The Americans, said Jack Granatstein this week, are suffering one of their periodic bouts of madness. And this Saturday it's coming to Canada, with its message of dissatisfaction with whatever it is that's gone wrong lately.
In Ottawa, no doubt, protests will be staged on Parliament Hill. In Toronto, the Bay Street district will see some action. And in Vancouver, the Vancouver Art Gallery will earn their ire. We may have finally come to the place where protestors have left the disciplines of public life so far behind, they've genuinely mistaken artists for power brokers.
There was a time, before the twentieth century, when general populations in now-developed countries were so uneducated and so abused by the aristocracy and monarchy that revolts of peasantry were common place. Like these occupations, such revolts also offered no tangible policy alternatives. How could they? Their voice was actively suppressed and education was a privilege of the wealthy few.
The good news today is we don't need pitch-forked revolts against poorly understood grievances, because we are, I'm told, educated and (eve more audaciously) directly invited to participate in the process of governance in a system called democracy. Even more incredibly, we have a system where the most ridiculous and offensive opinions can be heard: freedom of speech. That system is a hard fought virtue of Western culture, one which ideally protects smart, constructive if inconvenient opinions. It also protects the rights of occupation zealots to protest without consequence or even discernible cause.
This asinine activism should not inspire us to abandon freedom of speech. By all means, bring on the occupations and show the world again what makes countries like Canada and America great. It should, however, shame us into the recognition that we are squandering our inheritance of free speech on empty gestures with incoherent messages. Just when trenchant, constructive criticisms could be—perhaps must be—offered to the powerful governments of the world, we its citizens are capable of offering nothing more than mewling discontent. Gone are the days of the hard work of forming an intelligent opinion based on the long obedience of study and facts. An entitled generation is entitled to its discontent, whether it understands why or not.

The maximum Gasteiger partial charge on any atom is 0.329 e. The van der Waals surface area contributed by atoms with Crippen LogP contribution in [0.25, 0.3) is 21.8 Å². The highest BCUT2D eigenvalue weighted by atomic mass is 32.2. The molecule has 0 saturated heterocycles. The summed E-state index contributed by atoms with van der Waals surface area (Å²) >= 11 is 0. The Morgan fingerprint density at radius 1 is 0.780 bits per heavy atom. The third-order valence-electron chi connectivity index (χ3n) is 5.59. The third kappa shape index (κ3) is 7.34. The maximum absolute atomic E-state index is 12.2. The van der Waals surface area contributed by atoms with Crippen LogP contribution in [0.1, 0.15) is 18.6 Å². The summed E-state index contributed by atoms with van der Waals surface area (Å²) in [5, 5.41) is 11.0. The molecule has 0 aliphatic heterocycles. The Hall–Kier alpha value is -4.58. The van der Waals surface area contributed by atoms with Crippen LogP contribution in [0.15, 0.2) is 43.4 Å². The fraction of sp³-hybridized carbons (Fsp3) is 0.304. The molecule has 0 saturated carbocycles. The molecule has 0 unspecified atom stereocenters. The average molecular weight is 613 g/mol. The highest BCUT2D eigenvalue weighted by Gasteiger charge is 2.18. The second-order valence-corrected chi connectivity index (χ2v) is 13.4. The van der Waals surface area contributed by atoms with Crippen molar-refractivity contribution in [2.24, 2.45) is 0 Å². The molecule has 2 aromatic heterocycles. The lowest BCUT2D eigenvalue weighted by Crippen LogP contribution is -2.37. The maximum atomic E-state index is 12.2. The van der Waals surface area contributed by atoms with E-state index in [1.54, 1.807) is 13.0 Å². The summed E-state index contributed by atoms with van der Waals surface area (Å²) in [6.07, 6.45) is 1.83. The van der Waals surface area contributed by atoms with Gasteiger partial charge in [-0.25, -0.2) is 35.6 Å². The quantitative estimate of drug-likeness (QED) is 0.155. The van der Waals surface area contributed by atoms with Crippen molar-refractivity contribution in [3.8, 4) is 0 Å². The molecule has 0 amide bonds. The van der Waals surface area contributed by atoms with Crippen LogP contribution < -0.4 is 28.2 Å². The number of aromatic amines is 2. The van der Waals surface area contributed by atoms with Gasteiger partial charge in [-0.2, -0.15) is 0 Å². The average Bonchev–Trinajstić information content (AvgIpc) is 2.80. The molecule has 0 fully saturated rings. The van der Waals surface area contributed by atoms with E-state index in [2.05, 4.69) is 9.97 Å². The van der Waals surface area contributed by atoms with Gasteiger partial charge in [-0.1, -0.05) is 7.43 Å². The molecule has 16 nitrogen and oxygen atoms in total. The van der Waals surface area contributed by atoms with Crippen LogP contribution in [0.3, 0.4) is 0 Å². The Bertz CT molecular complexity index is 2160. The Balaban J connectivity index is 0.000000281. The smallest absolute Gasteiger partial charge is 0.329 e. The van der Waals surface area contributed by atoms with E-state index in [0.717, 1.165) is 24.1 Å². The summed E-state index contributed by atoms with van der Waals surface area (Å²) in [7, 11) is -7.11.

We could do worse than copying the American tolerance for this movement. But we could also do much, much better. We could offer our governments at all levels intelligent criticisms and constructive policy alternatives which they are not only prepared to receive but actually actively fund the development of. We could nudge this passion for nonsense activism into a conviction for studious expertise, pushing the door ever wider for democratic sentiment which reaches beyond the one-sided catharsis of placard-waving picketing and toward the industry of serious policy.
America and Canada have serious problems. Some of those problems have been haltingly highlighted in these occupations. But if this movement is going to be taken seriously by anyone, it needs to move beyond being the Tea Party of the political left and toward the judicious practice of public politics that many have been hard at for years. No one is saying they're not invited. But if they do show up, they better make sure they've actually got something to say.
Free speech, sure. But let's not demean ourselves with this incoherent rabble like the Americans seem content to. We have freedom of speech to protect something to say, not flighty young people too lethargic to form a hard opinion, but hot and bothered enough about whatever to demand they damn well have a right to sit around and wonder. We already fund Universities for that.